Auckland City Hospital says its emergency department is already getting record numbers of patients before the flu season has peaked.
The high numbers of patients have led the Auckland District Health Board to ask for the public's help to keep the emergency department for emergencies only.
Chief Medical Officer Margaret Wilsher said ED usually saw 200 adults a day during the winter months. In the last few weeks, there had been between 250 and 270 a day.
"That translates into a lot more admissions into the hospital," Wilsher said.
"For today, we estimate that we'll have around 750 patients in our adult hospital, which is around 100 more than we would have in summer months."
Although the hospital plans for higher capacity levels at this time of year, adult demand has substantially increased over the past month.
"All of our forecasting didn't anticipate the demand that we've had this winter," Wilsher said.
"We don't really understand the reasons for that demand because the influenza season hasn't peaked yet."
"We're hoping we don't see a big peak this year. But it's too early to tell."
One of the factors driving demand was growth in the number of older people who were arriving at ED with multiple conditions.
Another factor has been patients with minor illnesses who could have seen their GP or an accident and medical clinic instead of going to the emergency department.
Wilsher said that waiting times were not getting worse and all patients were being treated safely. But she said that people with mild conditions like a sprained wrist or a cold were likely to be facing a long wait for treatment - possibly longer than the target time of six hours.
A new 24-bed unit was opened at the hospital in May and was designed to lower the number of people in ED and reduce unnecessary admissions. More beds have been added to the general wards to cope with Auckland's growing metropolitan population. The hospital is also planning a new stroke unit, which will free up some of its beds.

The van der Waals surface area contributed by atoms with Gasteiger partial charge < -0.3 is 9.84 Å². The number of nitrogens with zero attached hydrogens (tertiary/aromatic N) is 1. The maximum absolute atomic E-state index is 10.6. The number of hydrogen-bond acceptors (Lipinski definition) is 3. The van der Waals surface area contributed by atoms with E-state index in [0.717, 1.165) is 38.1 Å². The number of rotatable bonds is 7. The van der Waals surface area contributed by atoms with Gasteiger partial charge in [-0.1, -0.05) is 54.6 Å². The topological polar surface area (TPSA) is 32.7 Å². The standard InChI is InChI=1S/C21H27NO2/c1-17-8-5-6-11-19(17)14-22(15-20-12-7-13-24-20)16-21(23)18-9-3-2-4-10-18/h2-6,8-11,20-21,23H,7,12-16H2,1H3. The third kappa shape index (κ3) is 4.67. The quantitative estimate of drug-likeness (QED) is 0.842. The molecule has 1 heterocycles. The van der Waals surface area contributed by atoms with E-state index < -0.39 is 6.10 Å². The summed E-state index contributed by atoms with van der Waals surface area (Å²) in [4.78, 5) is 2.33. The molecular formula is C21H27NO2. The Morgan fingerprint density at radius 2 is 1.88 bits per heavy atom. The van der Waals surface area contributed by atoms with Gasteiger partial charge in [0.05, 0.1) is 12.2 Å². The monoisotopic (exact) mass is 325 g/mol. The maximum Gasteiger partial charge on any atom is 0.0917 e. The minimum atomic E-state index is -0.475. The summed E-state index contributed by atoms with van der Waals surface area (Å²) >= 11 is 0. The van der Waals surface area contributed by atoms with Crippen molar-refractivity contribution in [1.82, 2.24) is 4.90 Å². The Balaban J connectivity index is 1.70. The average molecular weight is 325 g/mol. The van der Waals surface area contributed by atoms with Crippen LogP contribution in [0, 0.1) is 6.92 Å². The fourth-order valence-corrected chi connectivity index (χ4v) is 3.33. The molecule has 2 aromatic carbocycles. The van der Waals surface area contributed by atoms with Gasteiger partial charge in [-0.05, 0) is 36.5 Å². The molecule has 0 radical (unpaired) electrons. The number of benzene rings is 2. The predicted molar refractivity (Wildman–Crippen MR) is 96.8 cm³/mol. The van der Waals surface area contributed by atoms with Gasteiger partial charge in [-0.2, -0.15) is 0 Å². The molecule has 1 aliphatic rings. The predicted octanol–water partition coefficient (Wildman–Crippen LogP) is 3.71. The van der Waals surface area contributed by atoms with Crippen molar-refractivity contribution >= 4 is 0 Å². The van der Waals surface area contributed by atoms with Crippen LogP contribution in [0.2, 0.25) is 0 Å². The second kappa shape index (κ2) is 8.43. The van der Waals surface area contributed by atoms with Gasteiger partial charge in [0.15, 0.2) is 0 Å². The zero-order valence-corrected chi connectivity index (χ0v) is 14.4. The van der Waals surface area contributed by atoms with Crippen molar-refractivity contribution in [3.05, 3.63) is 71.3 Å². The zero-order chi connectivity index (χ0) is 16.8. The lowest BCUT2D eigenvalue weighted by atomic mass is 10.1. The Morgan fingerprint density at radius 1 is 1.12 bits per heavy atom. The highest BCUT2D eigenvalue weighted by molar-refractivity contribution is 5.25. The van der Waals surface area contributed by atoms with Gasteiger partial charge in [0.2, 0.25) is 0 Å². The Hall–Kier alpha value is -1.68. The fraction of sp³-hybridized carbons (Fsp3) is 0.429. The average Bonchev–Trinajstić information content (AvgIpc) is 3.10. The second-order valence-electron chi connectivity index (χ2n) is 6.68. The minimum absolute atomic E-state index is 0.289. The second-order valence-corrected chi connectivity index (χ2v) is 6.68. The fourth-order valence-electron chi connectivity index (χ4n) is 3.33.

Counties Manukau Health is also currently experiencing very high demand for ED services, with the number of patients attending Middlemore Hospital in the past week reaching 2477.
This compares with 2338 at the same time last year.
Both hospitals strongly advised people to protect themselves and their whānau by visiting their GP early and to contact Healthline for free information.
"Many of the patients we see could have avoided hospitalisation if they had seen their GP when they first experienced symptoms," Wilsher said.
"We are particularly concerned for the very young and the very old in our community."
A national target for ED waiting times was dropped last year by the new Labour-led Government.
At last count just under 90 per cent of patients within the ADHB were being seen within six hours. The target was 95 per cent.
You can help look after yourself and your whānau by:
• Ensuring you and your whānau have this season's flu vaccination.
• Visiting your pharmacy for minor health conditions and queries.
• Seeing your GP for all non-urgent health concerns.
• Visiting your local accident and medical clinic for minor illnesses and injuries.
If you're unsure where you should go, call Healthline for FREE advice from a nurse on 0800 611 116 or visit Healthpoint.
If it's a serious or life-threatening emergency, don't hesitate to go to the emergency department or call 111.